The DSMC completed a third and final planned mid-trial safety review following treatment of the first six subjects in the high dose study cohort, each of whom was treated based on random assignment into one of three arms: high dose IDCT study treatment, vehicle or placebo.
The DSMC reported there were no safety issues and recommended that the study proceed with completion of patient enrollment with no changes to the protocol.
This news closely follows a recent company announcement that the second planned safety review of the first 30-subject low dose study cohort revealed no safety issues.
"We are delighted to commence the final enrollment stage in our U.S. study of IDCT for DDD and are thrilled that the first 36 patients have now been safely treated," said Flagg Flanagan, CEO and board chairman of DiscGenics. "This is a blinded, first-in-human study where neither the treating clinicians nor the patients know what treatment is being administered. As a result, performance of periodic safety checks by an unblinded and independent body was essential to ensuring the ongoing safety of IDCT in a clinical setting. The members of the DSMC played a critical role in this process and we would like to sincerely thank them for their time and thoughtful review of the blinded safety data."
Patient enrollment in this U.S. study will now continue through completion of 60 total subjects.
The IDCT trial is a prospective, randomized, double-blinded, vehicle- and placebo-controlled, multicenter clinical study to evaluate the safety and preliminary efficacy of IDCT in subjects with single-level, symptomatic lumbar intervertebral disc degeneration. The trial is underway in 14 centers across 12 states in the United States and will enroll 60 subjects. Those subjects who meet all eligibility criteria are being randomized to one of four treatment cohorts: low dose IDCT (n=20), high dose IDCT (n=20), vehicle (n=10) and placebo (n=10). Each subject receives a single intradiscal injection of his or her assigned treatment into the target symptomatic lumbar intervertebral disc. Following treatment, subjects will be observed and evaluated for a period of one year, with a one-year extension period. Primary outcome measures include safety and reduction in pain. Secondary outcome measures include reduction in disability and radiographic improvement.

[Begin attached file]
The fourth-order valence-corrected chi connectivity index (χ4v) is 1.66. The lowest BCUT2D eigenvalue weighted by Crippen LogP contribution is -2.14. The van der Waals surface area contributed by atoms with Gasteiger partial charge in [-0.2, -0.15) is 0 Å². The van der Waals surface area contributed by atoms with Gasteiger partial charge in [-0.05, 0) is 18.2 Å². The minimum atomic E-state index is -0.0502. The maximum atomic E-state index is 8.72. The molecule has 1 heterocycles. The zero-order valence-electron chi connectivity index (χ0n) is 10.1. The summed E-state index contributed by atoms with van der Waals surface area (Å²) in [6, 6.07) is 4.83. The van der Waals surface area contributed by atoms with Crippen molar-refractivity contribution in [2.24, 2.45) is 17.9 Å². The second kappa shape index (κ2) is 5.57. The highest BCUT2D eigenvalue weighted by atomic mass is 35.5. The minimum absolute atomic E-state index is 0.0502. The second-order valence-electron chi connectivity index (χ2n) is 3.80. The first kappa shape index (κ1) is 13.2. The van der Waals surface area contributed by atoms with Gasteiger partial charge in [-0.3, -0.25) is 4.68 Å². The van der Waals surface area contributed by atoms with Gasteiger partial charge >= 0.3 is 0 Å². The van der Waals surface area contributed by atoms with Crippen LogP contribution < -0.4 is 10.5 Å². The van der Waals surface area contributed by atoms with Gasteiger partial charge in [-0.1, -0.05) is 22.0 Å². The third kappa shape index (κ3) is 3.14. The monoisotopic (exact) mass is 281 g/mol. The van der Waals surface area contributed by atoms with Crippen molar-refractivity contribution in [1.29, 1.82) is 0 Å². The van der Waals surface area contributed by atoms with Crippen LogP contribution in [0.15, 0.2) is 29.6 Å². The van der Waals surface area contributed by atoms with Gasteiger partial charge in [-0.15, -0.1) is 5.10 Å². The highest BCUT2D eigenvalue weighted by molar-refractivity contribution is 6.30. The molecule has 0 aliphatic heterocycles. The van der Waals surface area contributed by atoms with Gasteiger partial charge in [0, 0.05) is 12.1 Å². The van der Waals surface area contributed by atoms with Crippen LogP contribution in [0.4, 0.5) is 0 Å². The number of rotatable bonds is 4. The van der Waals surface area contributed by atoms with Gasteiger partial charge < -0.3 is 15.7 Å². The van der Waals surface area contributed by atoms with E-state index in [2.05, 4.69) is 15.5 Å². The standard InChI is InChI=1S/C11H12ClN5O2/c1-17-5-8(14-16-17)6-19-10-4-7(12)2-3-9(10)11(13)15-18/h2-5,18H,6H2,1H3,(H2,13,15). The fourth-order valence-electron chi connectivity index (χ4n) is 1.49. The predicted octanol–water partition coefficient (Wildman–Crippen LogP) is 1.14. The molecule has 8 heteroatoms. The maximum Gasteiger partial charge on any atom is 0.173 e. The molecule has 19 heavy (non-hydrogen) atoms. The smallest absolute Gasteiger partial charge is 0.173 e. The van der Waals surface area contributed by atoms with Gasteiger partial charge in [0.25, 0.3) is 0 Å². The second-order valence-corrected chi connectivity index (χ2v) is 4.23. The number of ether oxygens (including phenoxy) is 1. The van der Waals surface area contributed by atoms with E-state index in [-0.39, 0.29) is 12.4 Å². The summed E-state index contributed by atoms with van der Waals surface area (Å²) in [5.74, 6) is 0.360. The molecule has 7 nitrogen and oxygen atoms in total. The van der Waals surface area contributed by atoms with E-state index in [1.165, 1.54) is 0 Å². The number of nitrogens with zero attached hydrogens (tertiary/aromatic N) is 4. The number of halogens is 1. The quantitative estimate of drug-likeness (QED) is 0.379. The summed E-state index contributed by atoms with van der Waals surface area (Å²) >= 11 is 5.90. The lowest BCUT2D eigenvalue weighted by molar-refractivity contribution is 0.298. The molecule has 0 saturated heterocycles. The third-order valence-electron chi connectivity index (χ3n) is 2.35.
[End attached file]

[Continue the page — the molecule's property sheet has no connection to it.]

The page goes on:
Through this study, IDCT is being evaluated under an investigational new drug (IND) allowance by the U.S. Food and Drug Administration (FDA) and will be regulated as a drug-biologic through a therapeutics biologics license application (BLA). Importantly, DiscGenics announced in August that the FDA granted Fast Track designation for IDCT as a potential treatment option for chronic low back pain. For more information on the U.S. study, click here.
IDCT is also being evaluated in a multicenter safety study in Japan, which is supported by a Clinical Trial Notification (CTN) approved by the Japanese Pharmaceuticals and Medical Devices Agency (PMDA). For more information on the Japanese study, click here.
DiscGenics is a privately held, clinical stage biopharmaceutical company focused on developing regenerative cell-based therapies that alleviate pain and restore function in patients with degenerative diseases of the spine. As the only company in the world to develop an allogeneic cell therapy derived from intervertebral disc cells to treat diseases of the disc, DiscGenics believes it has a unique opportunity to harness the restorative potential of the human body to heal millions of patients suffering from the debilitating effects of back pain. DiscGenics' first product candidate, IDCT, is a homologous, allogeneic, injectable cell therapy that utilizes biomedically engineered progenitor cells derived from intervertebral disc tissue, known as Discogenic Cells, to offer a non-surgical, potentially regenerative solution for the treatment of patients with mild to moderate degenerative disc disease.